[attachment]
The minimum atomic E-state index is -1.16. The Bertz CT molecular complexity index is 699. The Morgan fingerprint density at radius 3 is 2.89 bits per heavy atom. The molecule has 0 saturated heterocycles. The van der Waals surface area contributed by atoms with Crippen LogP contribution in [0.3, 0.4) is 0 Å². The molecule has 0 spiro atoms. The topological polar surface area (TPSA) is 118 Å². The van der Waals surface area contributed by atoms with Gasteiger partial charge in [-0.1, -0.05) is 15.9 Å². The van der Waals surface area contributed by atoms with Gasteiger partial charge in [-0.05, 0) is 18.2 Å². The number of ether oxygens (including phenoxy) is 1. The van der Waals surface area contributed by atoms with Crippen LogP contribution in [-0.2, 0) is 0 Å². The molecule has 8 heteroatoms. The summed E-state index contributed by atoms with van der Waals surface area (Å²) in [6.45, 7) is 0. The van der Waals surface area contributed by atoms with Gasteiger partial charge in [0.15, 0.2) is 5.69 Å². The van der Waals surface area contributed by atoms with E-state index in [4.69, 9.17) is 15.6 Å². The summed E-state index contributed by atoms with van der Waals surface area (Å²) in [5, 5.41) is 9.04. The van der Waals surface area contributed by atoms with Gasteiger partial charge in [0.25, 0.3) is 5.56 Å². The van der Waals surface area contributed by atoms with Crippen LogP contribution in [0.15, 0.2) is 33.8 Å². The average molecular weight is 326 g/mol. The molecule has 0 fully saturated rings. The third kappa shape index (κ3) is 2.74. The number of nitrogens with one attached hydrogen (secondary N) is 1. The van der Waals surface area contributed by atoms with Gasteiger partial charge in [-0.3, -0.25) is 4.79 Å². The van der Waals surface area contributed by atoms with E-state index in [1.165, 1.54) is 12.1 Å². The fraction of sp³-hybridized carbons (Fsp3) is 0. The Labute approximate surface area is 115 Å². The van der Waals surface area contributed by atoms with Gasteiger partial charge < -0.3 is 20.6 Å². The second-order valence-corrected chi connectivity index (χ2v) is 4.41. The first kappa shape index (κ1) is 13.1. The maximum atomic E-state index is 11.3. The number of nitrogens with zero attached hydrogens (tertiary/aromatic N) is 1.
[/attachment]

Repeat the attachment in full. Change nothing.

The minimum atomic E-state index is -1.16. The Bertz CT molecular complexity index is 699. The Morgan fingerprint density at radius 3 is 2.89 bits per heavy atom. The molecule has 0 saturated heterocycles. The van der Waals surface area contributed by atoms with Crippen LogP contribution in [0.3, 0.4) is 0 Å². The molecule has 0 spiro atoms. The topological polar surface area (TPSA) is 118 Å². The van der Waals surface area contributed by atoms with Gasteiger partial charge in [-0.1, -0.05) is 15.9 Å². The van der Waals surface area contributed by atoms with Gasteiger partial charge in [-0.05, 0) is 18.2 Å². The number of ether oxygens (including phenoxy) is 1. The van der Waals surface area contributed by atoms with Crippen LogP contribution in [-0.2, 0) is 0 Å². The molecule has 8 heteroatoms. The summed E-state index contributed by atoms with van der Waals surface area (Å²) in [6.45, 7) is 0. The van der Waals surface area contributed by atoms with Gasteiger partial charge in [0.15, 0.2) is 5.69 Å². The van der Waals surface area contributed by atoms with E-state index in [4.69, 9.17) is 15.6 Å². The summed E-state index contributed by atoms with van der Waals surface area (Å²) in [5, 5.41) is 9.04. The van der Waals surface area contributed by atoms with Gasteiger partial charge in [0.25, 0.3) is 5.56 Å². The van der Waals surface area contributed by atoms with Crippen LogP contribution in [0.15, 0.2) is 33.8 Å². The average molecular weight is 326 g/mol. The molecule has 0 fully saturated rings. The third kappa shape index (κ3) is 2.74. The number of nitrogens with one attached hydrogen (secondary N) is 1. The van der Waals surface area contributed by atoms with Gasteiger partial charge in [-0.3, -0.25) is 4.79 Å². The van der Waals surface area contributed by atoms with E-state index in [1.165, 1.54) is 12.1 Å². The fraction of sp³-hybridized carbons (Fsp3) is 0. The Labute approximate surface area is 115 Å². The van der Waals surface area contributed by atoms with Gasteiger partial charge < -0.3 is 20.6 Å². The second-order valence-corrected chi connectivity index (χ2v) is 4.41. The first kappa shape index (κ1) is 13.1. The maximum atomic E-state index is 11.3. The number of nitrogens with zero attached hydrogens (tertiary/aromatic N) is 1.